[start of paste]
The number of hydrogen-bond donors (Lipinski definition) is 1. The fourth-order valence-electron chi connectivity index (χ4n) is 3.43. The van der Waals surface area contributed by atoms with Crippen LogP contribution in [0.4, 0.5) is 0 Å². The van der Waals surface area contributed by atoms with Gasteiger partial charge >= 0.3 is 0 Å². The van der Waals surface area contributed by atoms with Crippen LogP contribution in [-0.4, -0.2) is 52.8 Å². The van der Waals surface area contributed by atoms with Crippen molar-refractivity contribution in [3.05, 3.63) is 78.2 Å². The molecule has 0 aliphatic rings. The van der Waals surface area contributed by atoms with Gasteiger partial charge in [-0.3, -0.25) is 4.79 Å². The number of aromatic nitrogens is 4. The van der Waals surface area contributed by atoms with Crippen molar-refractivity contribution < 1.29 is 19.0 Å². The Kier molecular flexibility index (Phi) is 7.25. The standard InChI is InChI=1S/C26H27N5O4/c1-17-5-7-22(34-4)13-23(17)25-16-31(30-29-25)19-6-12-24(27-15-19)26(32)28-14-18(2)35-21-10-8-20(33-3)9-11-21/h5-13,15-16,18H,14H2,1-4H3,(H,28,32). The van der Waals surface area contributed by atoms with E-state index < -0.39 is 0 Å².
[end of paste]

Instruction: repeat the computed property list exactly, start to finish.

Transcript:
The number of hydrogen-bond donors (Lipinski definition) is 1. The fourth-order valence-electron chi connectivity index (χ4n) is 3.43. The van der Waals surface area contributed by atoms with Crippen LogP contribution in [0.4, 0.5) is 0 Å². The van der Waals surface area contributed by atoms with Gasteiger partial charge >= 0.3 is 0 Å². The van der Waals surface area contributed by atoms with Crippen LogP contribution in [-0.4, -0.2) is 52.8 Å². The van der Waals surface area contributed by atoms with Crippen molar-refractivity contribution in [3.05, 3.63) is 78.2 Å². The molecule has 0 aliphatic rings. The van der Waals surface area contributed by atoms with Gasteiger partial charge in [-0.3, -0.25) is 4.79 Å². The number of aromatic nitrogens is 4. The van der Waals surface area contributed by atoms with Crippen molar-refractivity contribution < 1.29 is 19.0 Å². The Kier molecular flexibility index (Phi) is 7.25. The standard InChI is InChI=1S/C26H27N5O4/c1-17-5-7-22(34-4)13-23(17)25-16-31(30-29-25)19-6-12-24(27-15-19)26(32)28-14-18(2)35-21-10-8-20(33-3)9-11-21/h5-13,15-16,18H,14H2,1-4H3,(H,28,32). The van der Waals surface area contributed by atoms with E-state index < -0.39 is 0 Å².